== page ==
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Exclusive look at data from one of the largest Chinese supplier surveys ever conducted

Dr Neale O’Connor with the School of Business at the University of Hong Kong is interviewing 1000 suppliers in China to understand market trends and challenges. As buyers, it is always good to know what our suppliers are thinking. Dr O’Connor has spent the last 18 months and over $HK300,000 on research, including a team of 14 interviewers, yet it could be months before the full 1000 interviews are complete.  Luckily, in an exclusive arrangement with CSIC, our favorite professor is willing to give our readers a sneak peak.
Below are some of the figures from the first 644 interviews with Chinese suppliers.
The pie chart breaks down how China based suppliers answered the question “what is your number one challenge?”
“Cost Control” is the biggest challenge in the eyes of the suppliers.  Further questions were asked about how the suppliers plan to implement cost control and below are the results from the first 212 respondents broken down under “no solution” (black), “strategic” (yellow), “managerial” (green) and “human resources” (blue).
After reviewing the data with Dr O’Connor, here is some initial analysis:
Suppliers are responding in different ways to the cost challenges but very few of them are looking to long term solutions like brand building, technology innovation or even moving inland to less expense locations.
Many are seeking short and medium terms solutions.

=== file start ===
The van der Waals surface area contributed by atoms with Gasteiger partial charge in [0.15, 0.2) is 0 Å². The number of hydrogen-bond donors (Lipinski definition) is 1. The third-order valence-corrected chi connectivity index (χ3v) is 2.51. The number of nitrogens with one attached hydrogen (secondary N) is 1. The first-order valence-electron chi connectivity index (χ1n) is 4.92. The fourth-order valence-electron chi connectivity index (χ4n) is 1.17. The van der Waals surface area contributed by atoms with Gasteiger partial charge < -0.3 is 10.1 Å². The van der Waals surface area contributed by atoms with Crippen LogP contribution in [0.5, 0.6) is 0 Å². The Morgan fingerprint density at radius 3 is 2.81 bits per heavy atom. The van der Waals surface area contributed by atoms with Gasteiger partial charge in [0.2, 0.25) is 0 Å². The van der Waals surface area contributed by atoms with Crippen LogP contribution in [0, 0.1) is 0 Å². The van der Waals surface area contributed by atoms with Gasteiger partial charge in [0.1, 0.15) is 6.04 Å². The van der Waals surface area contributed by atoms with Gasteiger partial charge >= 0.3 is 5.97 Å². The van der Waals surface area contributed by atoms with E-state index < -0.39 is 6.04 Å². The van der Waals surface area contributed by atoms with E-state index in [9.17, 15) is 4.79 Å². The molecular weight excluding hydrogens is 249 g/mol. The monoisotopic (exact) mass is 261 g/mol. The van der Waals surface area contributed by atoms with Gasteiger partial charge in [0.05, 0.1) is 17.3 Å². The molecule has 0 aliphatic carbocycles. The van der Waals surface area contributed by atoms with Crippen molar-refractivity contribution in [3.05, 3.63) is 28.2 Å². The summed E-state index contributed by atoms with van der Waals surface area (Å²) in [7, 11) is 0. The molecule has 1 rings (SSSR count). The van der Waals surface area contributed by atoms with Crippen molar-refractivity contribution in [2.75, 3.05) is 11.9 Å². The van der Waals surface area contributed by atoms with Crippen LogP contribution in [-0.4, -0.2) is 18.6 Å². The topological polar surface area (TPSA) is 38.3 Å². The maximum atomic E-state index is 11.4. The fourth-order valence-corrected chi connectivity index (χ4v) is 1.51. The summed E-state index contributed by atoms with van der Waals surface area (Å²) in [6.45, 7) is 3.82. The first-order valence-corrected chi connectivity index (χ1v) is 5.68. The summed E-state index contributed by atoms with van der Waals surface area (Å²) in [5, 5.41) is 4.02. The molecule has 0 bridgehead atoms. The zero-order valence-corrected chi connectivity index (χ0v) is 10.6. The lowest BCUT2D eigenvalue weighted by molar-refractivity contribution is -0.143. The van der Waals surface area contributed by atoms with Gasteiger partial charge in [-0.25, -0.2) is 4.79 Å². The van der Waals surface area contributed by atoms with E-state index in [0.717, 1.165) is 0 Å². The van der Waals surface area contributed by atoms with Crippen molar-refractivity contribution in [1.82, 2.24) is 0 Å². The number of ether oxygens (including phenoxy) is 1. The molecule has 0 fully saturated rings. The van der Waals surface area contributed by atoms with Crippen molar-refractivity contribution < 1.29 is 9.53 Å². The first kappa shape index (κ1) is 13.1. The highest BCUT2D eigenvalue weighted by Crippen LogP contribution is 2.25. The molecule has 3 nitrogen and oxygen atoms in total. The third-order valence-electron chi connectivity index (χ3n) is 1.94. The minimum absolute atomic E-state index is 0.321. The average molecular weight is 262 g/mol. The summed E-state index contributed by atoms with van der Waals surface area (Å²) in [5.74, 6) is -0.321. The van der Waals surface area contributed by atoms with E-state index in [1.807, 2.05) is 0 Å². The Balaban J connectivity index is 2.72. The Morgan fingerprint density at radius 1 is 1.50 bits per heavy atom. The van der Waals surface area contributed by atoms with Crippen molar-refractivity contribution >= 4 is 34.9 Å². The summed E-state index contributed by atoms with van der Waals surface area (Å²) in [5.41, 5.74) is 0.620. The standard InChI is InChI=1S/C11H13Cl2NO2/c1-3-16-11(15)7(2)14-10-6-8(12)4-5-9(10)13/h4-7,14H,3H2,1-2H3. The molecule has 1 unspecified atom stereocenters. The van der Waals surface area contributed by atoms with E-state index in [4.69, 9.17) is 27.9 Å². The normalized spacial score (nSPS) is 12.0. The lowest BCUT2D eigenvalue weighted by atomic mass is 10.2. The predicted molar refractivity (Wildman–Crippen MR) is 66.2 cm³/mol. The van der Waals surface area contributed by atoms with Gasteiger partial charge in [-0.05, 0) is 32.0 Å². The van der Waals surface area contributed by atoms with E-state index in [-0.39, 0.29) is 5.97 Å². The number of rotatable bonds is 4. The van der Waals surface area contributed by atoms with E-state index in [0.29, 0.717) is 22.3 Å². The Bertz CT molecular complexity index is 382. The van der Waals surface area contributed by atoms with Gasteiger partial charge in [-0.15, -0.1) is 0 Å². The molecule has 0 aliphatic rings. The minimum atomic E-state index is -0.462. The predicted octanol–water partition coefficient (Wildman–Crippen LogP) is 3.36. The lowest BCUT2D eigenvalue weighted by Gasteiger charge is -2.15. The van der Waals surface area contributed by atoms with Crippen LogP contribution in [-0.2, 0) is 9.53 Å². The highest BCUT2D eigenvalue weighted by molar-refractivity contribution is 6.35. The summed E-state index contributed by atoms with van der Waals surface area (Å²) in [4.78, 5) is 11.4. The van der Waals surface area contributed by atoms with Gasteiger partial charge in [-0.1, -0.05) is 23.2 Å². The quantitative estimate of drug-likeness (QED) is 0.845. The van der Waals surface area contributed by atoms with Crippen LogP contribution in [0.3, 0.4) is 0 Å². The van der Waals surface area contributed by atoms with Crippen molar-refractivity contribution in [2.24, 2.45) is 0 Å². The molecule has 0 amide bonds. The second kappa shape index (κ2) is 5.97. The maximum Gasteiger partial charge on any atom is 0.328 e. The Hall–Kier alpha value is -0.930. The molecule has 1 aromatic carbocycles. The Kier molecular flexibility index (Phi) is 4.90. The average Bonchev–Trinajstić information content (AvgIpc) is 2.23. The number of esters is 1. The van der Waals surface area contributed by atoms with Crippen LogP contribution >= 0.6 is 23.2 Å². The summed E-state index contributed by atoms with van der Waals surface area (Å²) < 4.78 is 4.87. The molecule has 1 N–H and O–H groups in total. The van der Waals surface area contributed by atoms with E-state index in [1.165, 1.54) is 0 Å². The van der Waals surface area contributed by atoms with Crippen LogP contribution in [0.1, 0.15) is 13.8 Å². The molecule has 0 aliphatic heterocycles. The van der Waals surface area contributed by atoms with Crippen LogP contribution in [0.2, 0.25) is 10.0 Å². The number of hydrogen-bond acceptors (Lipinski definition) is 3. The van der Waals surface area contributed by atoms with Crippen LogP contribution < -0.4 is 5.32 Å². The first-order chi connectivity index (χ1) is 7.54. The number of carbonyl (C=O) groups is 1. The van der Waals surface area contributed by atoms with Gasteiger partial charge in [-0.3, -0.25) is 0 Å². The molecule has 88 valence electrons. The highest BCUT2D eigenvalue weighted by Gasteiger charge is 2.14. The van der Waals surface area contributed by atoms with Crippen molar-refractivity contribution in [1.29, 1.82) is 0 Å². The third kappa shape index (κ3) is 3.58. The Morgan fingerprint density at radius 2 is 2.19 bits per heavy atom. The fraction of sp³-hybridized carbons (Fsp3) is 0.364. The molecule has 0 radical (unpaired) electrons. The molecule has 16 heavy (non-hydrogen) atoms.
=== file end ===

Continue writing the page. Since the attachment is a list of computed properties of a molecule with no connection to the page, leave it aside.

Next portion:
Short term:
1.  collecting more quotations (in other words, trying to twist the arms of their sub suppliers)
2.   achieve economies of scales
Medium Term:
1. Automation
2. Improve efficiencies
Interesting that “cost control” challenge is a huge slice but “currency appreciation” challenge is tiny.  Perhaps being a bit optimistic, I would take this to mean that suppliers realize that gains in
efficiency can far outweigh losses in currency.  This means they are in control of their destiny and I take it as very good news for the future of China sourcing.
The sooner factories realize they can no long depend on the “throw another body at it”
production mentality the better. I am happy to see that according to the research above, more and more suppliers are finally realizing they actually need to learn proper management and efficiency techniques to stay in business. There are some professional factories in China a lot of un-professional factories. I am hoping the increased costs of labor, rents, power, taxes, and currency appreciation will cause a great shake out where only the efficient and well managed
factories survive. As buyers, this will make our lives so much easier, plus there will still be plenty of factories left after the shake out for healthy competition driving down costs.
References:
Here are some blog posts that explain why I feel China has another 5-10 years as the premier sourcing destination:
http://chinasourcinginfo.org/2011/08/02/heavy-hitters-weight-in-on-future-of-china-sourcing/
See below for more information about Neale O’Connor and the “Supplier 1000” research.
Neale O’Connor PhD, GDip(Acc), FCPA(Aust)
Associate Professor

School of Business, The University of Hong Kong

Mob +852 93045964
Home page: www.nealeoconnor.com | He can be found on Twitter as @acno1
Director of the China Supplier-1000 Projectwww.Chinasupplier1000.com The largest face to face
interview study of Chinese suppliers.



Mike Bellamy

Advisory Board Member & Featured Blogger at the not-for-profit China Sourcing Information Center (www.ChinaSourcingInfo.org). Author of “The Essential Reference Guide to China Sourcing” and founder of PassageMaker Sourcing Solutions. Mike is co-founder of CSA, the China Sourcing Academy.


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